Last night, I watched In Bruges from writer-director Martin McDonagh, probably best known for the recent Seven Psychopaths. It’s interesting that his films are so visually interesting when he is, at heart, a playwright. But the thing about filmmaking is that it is a group effort. I know if someone were foolish enough to have me direct a film, I would hire a great cinematographer and carmeraman and listen to them very carefully. And for all I know, MCDonagh does the same thing.
The one thing that really does dominate the film is that it is shot in Bruges, which apparently is one of the most beautiful towns in the world. And great care is taken to make every shot beautiful. This is distinctly different from Seven Psychopaths, which was quite obviously meant to be ugly. All things equal, I’d rather watch a beautiful film. And In Bruges shows that pretty images don’t hurt a black comedy. In fact, I think they heightened the effect.
The plot of the film is simple: after accidentally killing a young boy during an assassination, a rookie hitman is sent to Bruges by a crime boss, where he will be murdered. The film lives in its own moral universe that has nothing to do with our world. But if that isn’t a problem, it’s a charming story. The crime boss, Harry (Ralph Fiennes), sends the rookie hitman, Ray (Colin Farrell), to Burges to give him a little joy before he has him killed. The hitman hates Burges, however. The other more experienced hitman, Ken (Brendan Gleeson), just loves Bruges. And along the way, they meet up with thieves, drug dealers, prostitutes, and an angry American dwarf who is very racist when he’s on cocaine.
It’s a bit of a problem that Ray dances on the edge of being completely unlikable. I found myself wishing through most of the film that Ken would just kill him so we could get back to our nice holiday with the entirely likable older hitman. But it never got too bad because Ray always seemed to shift back onto the likable side of that line. Even Harry with his queer notions of morality was often hard to dislike. In fact, there is a funny scene at the hotel where Ray and Harry negotiate how they will continue their gun fight outside so that they don’t accidentally harm the pregnant owner.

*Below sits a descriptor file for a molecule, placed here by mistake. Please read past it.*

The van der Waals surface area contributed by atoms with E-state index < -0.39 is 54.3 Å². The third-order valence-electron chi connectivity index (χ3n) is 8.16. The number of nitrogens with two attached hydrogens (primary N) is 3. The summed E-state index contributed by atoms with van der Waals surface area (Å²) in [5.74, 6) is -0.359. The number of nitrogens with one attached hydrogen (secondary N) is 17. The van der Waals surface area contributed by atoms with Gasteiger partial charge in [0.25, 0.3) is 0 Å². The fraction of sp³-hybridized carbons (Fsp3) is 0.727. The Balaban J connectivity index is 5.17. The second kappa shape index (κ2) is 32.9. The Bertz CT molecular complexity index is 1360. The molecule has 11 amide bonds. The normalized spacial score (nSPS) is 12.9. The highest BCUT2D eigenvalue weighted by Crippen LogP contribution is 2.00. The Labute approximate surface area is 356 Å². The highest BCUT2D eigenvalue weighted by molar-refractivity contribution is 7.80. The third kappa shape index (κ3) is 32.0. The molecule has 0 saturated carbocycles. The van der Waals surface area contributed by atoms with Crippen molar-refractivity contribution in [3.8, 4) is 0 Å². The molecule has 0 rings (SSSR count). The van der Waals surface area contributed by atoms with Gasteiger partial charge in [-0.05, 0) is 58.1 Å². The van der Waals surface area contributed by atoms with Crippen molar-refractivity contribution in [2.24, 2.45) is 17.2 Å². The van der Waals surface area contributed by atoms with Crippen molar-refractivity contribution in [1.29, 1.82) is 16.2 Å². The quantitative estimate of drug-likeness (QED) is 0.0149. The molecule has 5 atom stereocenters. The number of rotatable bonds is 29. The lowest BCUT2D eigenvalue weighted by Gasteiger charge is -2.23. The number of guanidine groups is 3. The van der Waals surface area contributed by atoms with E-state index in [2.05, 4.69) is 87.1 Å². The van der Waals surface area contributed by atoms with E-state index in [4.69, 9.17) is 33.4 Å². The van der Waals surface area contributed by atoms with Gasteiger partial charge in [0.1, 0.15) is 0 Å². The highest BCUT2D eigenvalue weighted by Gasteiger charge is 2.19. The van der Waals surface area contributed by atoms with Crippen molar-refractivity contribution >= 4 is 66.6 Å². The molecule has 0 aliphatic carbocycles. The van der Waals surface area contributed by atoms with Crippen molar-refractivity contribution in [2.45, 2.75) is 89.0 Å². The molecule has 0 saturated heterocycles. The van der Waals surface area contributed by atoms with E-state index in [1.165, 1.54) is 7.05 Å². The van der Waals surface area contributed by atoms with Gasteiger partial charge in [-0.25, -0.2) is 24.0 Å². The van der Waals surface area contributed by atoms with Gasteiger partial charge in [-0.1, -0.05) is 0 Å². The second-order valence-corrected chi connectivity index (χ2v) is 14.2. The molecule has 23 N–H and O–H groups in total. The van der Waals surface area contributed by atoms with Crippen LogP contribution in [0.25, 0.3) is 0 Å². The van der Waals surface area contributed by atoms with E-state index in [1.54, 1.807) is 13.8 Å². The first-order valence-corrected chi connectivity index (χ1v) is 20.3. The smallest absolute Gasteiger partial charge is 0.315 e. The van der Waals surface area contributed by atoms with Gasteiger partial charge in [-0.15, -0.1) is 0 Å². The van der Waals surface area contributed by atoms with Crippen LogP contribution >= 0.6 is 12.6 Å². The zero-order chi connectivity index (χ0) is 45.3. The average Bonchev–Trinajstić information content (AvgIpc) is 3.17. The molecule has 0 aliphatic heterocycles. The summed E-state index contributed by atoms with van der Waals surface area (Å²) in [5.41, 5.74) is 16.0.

The problems with the film are confined to the ending. Even by its own terms, it gets far fetched. One character jumps off Belfry of Bruges to save another character before dying. It’s got to be ten stories high! There is no way anyone is going to survive for even a second after that fall—especially after losing most of his blood from a gunshot wound. But that is forgivable. In fact, it almost seems reasonable in the film. But the final couple of minutes change the filming style to make it all seem like a dream. This is done for thematically defensible reasons. But I don’t really think it works. What’s more, it is a hasty ending to a film that was deliberately (and enjoyably) paced.
Despite blowing the ending, I thought the film worked really well. I especially liked spending the time with Ken. I felt very connected with him: an older man who has lived a mixed life and who now just wants to enjoy the little things that are left. Part of that is Gleeson’s performance. And another part is the great chemistry between Ken and Ray. Ray’s constant juvenile complaints and Ken’s responses are what give the film much of its charm. And ultimately, it is a very positive film. Or at least as positive as a film can be that involves three murders, a drug dealer, and a racist dwarf.
Update (18 March 2014 5:27 pm)
I had meant to note that I think the Dwarf’s racist rant was meant to be a parody of Quentin Tarantino. That made it all the funnier to me.